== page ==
Smokeless tobacco is tobacco that is not burned. Other recent products on the market are snus, orbs, sticks, and dissolvables. Smokeless tobacco is associated with oral cancer, esophageal cancer, and pancreatic cancer. Using smokeless tobacco may also cause heart disease, gum disease, and oral lesions other than cancer, such as leukoplakia (precancerous white patches in the mouth). The price of treating disease and disfigurement is costly and many of these diseases result in deformation or death. But they can be prevented.
“Effects from prolonged use of chewing tobacco are often visible on the gum tissue where the user holds the wad of tobacco,” said Montero. “Gum recession and pre-cancerous oral lesions may be the first sign of a problem identified during a visit to the dentist. However, quitting is achievable, especially when combined with counseling and nicotine replacement therapies. Of course the best thing for youth is to never start.”
To hold your own Through with Chew Week or the Great American Spit Out, visit www.ThroughWithChew.com. For information or free support in quitting, call the NH Tobacco Helpline at 1-800-QUIT-NOW (1-800-784-8669) or visit www.TryToStopNH.org and www.MyLastDip.org. Visit www.dhhs.nh.gov for more information on the NH Oral Health Program.
The New Hampshire Department of Health and Human Services, in recognition of February as Children’s Dental Health Month, reminds parents and providers that children should receive their first oral health check up before one year of age, and remember to brush twice a day for 2 minutes each time—think “2×2.”
Tooth decay is almost entirely preventable. Tooth decay is the most widespread chronic childhood disease and can cause a lifetime of problems if not prevented or treated early in a child’s life. Untreated cavities may lead to pain and infection, and when children suffer from oral health problems so does their ability to concentrate and learn. Early tooth loss from dental decay can cause impaired speech development, absence from school, difficulty with concentration, and reduced self-esteem.
The American Academy of Pediatrics and the American Academy of Pediatric Dentistry recommend that children begin regular oral exams when their first teeth become visible or by one year of age. New Hampshire Medicaid and many other dental insurance programs cover the cost of these examinations.
“These are problems that can be easily prevented by taking care of children’s mouths and teeth from the time they are infants,” said Dr. José Montero, Director of Public Health at DHHS. “It‘s an investment that lasts a lifetime. The National Partnership for Healthy Mouths has created the new 2×2 initiative that makes it easier for parents and caregivers to remember this important part of preventing oral health problems during our busy days.”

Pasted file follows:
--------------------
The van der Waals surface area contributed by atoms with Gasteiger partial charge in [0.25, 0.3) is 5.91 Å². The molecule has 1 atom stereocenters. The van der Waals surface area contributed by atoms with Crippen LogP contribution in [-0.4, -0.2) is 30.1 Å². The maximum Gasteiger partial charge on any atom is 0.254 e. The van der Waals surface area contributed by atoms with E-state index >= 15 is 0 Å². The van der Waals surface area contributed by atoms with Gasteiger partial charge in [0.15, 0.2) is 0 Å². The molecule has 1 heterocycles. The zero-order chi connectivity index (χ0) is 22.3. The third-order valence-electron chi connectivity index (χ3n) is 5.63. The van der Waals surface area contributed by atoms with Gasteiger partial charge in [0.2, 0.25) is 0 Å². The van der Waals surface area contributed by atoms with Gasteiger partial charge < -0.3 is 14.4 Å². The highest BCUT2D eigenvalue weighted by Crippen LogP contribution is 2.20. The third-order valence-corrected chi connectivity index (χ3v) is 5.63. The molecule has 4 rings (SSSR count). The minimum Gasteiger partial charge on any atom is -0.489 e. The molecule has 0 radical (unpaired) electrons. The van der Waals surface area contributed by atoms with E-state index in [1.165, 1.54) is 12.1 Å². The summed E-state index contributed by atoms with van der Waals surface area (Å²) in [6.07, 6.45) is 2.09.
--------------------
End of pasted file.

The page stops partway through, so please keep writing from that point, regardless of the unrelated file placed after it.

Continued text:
Here are important steps to take to help preserve dental health in children:
* Brush and floss children’s teeth 2 times a day.
* Use a toothpaste with fluoride.
* Give fluoride prescribed by your health care provider if your water supply doesn’t have the right amount of fluoride to protect a child’s teeth.
* If using a pacifier, do not dip it in anything sweet such as honey or sugar.
* Clean an infant’s teeth and gums every day, especially after feeding and before bed.
* Have regular dental checkups, starting before age one.
* Do not give infants juice until 12 months of age, and always use a cup and not a bottle for juice.
* Never put a baby to bed with a bottle.
* Don’t let your child catch the bacteria that cause tooth decay by sharing food, utensils, or toys with others.
* Avoid sticky snacks, dried fruits, candy, and sweetened drinks. Offer healthy snacks, such as fresh fruits and vegetables.
* Follow your health care provider’s advice.
For more information on the “2 minutes, 2 times” national campaign, visit http://2min2x.org/. For resources on celebrating National Children’s Dental Health Month, go to the American Dental Association’s website at http://www.ada.org/6712.aspx. To learn about the New Hampshire Oral Health Program go to http://www.dhhs.nh.gov/dphs/bchs/rhpc/oral/index.htm or call 271-4535. Families with preschool children may be eligible for the WIC Nutrition Program and to receive nutrition education about healthy meals and snacks for infants and preschoolers. Contact WIC at 1-800-942-4321 or http://www.dhhs.nh.gov/dphs/nhp/wic/index.htm.
The State of New Hampshire received a third-place ranking among the 50 states and the District of Columbia today by the Trust for America’s Health in their report A Call to Action for Individuals and Their Communities. The report looked at various health indicators, such as obesity and smoking rates, and ranked all the states based on the data.
Last year New Hampshire was ranked second, and in 2010 the State was also ranked third. Some of New Hampshire’s strengths are a low sedentary lifestyle rate, a low incidence of infectious disease, and a low rate of children in poverty. New Hampshire has also seen a decline in the infant mortality rate from 8.4 deaths per 1,000 live births in 1990 to 4.4 in 2012 and a decrease in the number of smokers.
“We are lucky to be living in such a healthy state,” said Dr. José Montero, Public Health Director at DHHS, “but there is more work to be done. Our obesity rate continues to climb and we can do better on our cancer and diabetes rates.”
The report looks at a wide range of indicators including cardiovascular disease deaths, preventable hospitalizations, immunization coverage, and air pollution levels. Then the scores are calculated to determine an overall ranking. While the percentage of Granite Staters who smoke has been steadily decreasing, the number of those who are overweight or obese has been climbing dramatically since 1990.
“It is extremely important to maintain a healthy weight,” continued Dr. Montero, “and to be physically active for overall health. Diabetes, heart disease, some cancers, arthritis, sleep apnea, and other diseases are directly linked to poor diet, excess weight, and lack of exercise. With the New Year we should all make a resolution to eat a healthier diet and move more. Even small changes, such as eliminating sugary beverages and walking 15 minutes more a day, can have a big impact.”
To read the entire report, go to www.healthyamericans.org. For more information about any of the issues addressed, visit the NH Department of Health and Human Services website at www.dhhs.nh.gov. For tips on getting healthy, visit www.dhhs.nh.gov/dphs/nhp/obesity.htm.